With Bonaire’s tourism as yet on hold at the beginning of 2021, it was still up to the island’s local birders to find and record rare bird sightings. Hopefully, as tourism returns to the island, Bonaire’s visiting birders will begin to add to the rare bird sightings!
eBird and Observation reviewer, guest author Peter-Paul Schets provided a semi-annual summary of the rare bird sightings for the second half of 2020. Today, he speaks about the unusual sightings on Bonaire in the first six months of 2021.
Bonaire Rare bird sightings January through June 2021.
Unfortunately, the year 2021 started with strong COVID-measures still in force. This meant there were only a few visiting birders, so the locals had to find the birds. And they did once again!
Bird-wise, the year started sadly with the only two rare birds washed ashore and dying soon after being found.
The first one was a Cory’s Shearwater, which was found on January 12 and died the same day. This species was only recorded once before on Bonaire, in November 2017, and the fate of that one was equally sad, as it died soon after being delivered to Bonaire Wild Bird Rehab.
The other rare sea bird was a Red-billed Tropicbird, which was found on January 28 and died the next day. In the same period, two rare sea birds were found dead along the coast of Curaçao, namely a Manx’s Shearwater–the first for the ABC Islands (Aruba, Bonaire, and Curacao)–and another Red-billed Tropicbird. This leaves one to wonder what was happening at sea; it is certainly worrying.
In the months of February and March, birding was slow and no rare birds were recorded.
The month of April meant migration time and chances to find great birds. And this happened!
Wintering birds such as the Sora (last record on April 4th), Merlin (April 14th), and Belted Kingfisher (April 18th) left to the north, whereas some great birds passed through the island and stayed for a while on Bonaire.
On April 4th, Susan had a brief view of a Northern Parula at the birdbath in her own garden, and, on this very same day, Steve Schnoll found a Rose-breasted Grosbeak at Dos Pos. Both species are rather rare are on Bonaire, especially in spring.
On April 11th, a beautiful male Scarlet Tanager in bright red and black breeding plumage was found and photographed at Seru Largu by Ava Wuyts. What a great find for a young, 11-year-old birder!
Black-throated Green Warbler in summer plumage.
But no doubt, the best observation of all was the male Black-throated Green Warbler in summer plumage which was photographed by Jolande Gietman in her garden in Rincon on April 26th–a really stunning bird!
Wells (Birds of Aruba-Bonaire-Curacao, 2017) mentions five prior records of this species for Bonaire, four of these in spring (April and May). But so far it had never been photographed on Bonaire. So congratulations to Jolande!
Terns, boobies, and kingbirds, oh my!
In the last week of April, several more rare or scarce birds were recorded, such as a juvenile Sooty Tern by Steve (April 24th), one Masked Booby, and even six Red-footed Boobies by Sietse Nagelkerke (April 29th), and a Tropical Kingbird at Lac by Sietse (April 29th). Most likely the same individual kingbird was seen by Steve the next day at the same location.
The first ten days of May brought some great birds to Bonaire too, just in time for Global Big Day. On May 7th, Steve found two Brown-chested Martins (only the second record of this species for Bonaire after the first record occurred in June 2019) and a Bobolink in summer plumage at the pond near the entrance to Washington-Slagbaai National Park. We are accustomed to seeing large flocks of Bobolinks in October, all in non-breeding plumage, but in spring it is truly a rare one.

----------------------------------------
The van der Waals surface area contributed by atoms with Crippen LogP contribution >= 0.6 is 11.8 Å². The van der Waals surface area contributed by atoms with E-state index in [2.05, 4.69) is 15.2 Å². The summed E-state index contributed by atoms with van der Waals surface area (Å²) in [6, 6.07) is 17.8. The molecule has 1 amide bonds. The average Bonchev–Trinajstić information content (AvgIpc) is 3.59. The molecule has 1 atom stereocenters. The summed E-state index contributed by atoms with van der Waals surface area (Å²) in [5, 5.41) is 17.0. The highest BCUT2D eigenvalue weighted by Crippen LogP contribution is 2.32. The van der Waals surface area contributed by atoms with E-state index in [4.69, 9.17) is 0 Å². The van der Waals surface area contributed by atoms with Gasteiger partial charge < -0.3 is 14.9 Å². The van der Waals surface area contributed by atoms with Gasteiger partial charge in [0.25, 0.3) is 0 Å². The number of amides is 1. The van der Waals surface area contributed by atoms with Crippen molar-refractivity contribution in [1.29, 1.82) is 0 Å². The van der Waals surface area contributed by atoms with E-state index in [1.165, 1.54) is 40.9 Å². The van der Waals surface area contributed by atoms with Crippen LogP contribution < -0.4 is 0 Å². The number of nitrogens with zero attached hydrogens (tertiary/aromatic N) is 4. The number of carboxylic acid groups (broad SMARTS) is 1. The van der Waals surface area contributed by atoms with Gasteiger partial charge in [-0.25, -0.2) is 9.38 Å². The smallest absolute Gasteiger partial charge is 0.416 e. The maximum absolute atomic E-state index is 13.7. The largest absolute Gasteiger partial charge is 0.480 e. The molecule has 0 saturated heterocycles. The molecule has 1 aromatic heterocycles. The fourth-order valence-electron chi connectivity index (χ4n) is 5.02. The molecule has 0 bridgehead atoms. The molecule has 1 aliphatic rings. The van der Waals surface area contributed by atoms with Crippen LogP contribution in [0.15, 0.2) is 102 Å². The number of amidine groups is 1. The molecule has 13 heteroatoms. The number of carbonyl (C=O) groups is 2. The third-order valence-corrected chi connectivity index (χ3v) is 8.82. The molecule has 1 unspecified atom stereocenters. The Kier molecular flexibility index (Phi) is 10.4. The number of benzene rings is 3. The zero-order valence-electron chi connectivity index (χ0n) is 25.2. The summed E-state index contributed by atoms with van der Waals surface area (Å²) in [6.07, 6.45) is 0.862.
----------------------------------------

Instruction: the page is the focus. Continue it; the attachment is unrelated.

Unusual spring migrants include an American Golden Plover.
Only one day later Susan had a nice find with an American Golden Plover (rare in spring) and an anonymous birder spotted a female American Redstart at Dos Pos.
Also on May 8th, Sietse recorded the last Northern Waterthrush of this season, at Lac Cai.
The first six months finished nicely with a Black Tern, a Shiny Cowbird, and a Baltimore Oriole.
In the first week of June, three additional rarities were recorded.
Visiting birder Wim van Zwieten had a great find when he saw and photographed an immature Black tern at the Cargill saltworks on June 3rd. The last record of this species on Bonaire was in September 2012.
Only one day later Wim found a Shiny Cowbird at LVV, still a rare bird for Bonaire (unlike Curaçao and Aruba).
The last great bird of 2021’s first half was a male Baltimore Oriole, recorded and photographed by Martijn Hickmann.
One may only wonder at what birds the next six months will bring to Bonaire. Hopefully, traveling will remain possible, as I am always looking forward to my next visit to Bonaire, its birds, and their watchers. Let’s hope COVID somehow will be under control shortly.
About the Guest Author, Peter-Paul Schets.
Peter-Paul is a Senior Inspector for the Law Enforcement Council. He lives in The Netherlands with his wife and enjoys family visits from his two sons and their families, including three grandchildren.
Peter-Paul has recorded seven new species for Bonaire, and also four new species for Bonaire’s sister island, St. Eustatius.
When not birding on Bonaire, he is hiking along canals, dikes, waterways, forests, and other great birding habitats in the European Netherlands.
He has contributed many of his bird images to the Bonaire Bird List.
Stay up-to-date with Bonaire’s rare bird sightings.
Stay up-to-date on what rare birds are observed by visiting the Bonaire Rare Bird Sightings page. Bookmark it for the future!
(Images courtesy of Susan, and Ava Wuyts, Jolande Gietman, and Martijn Hickmann.)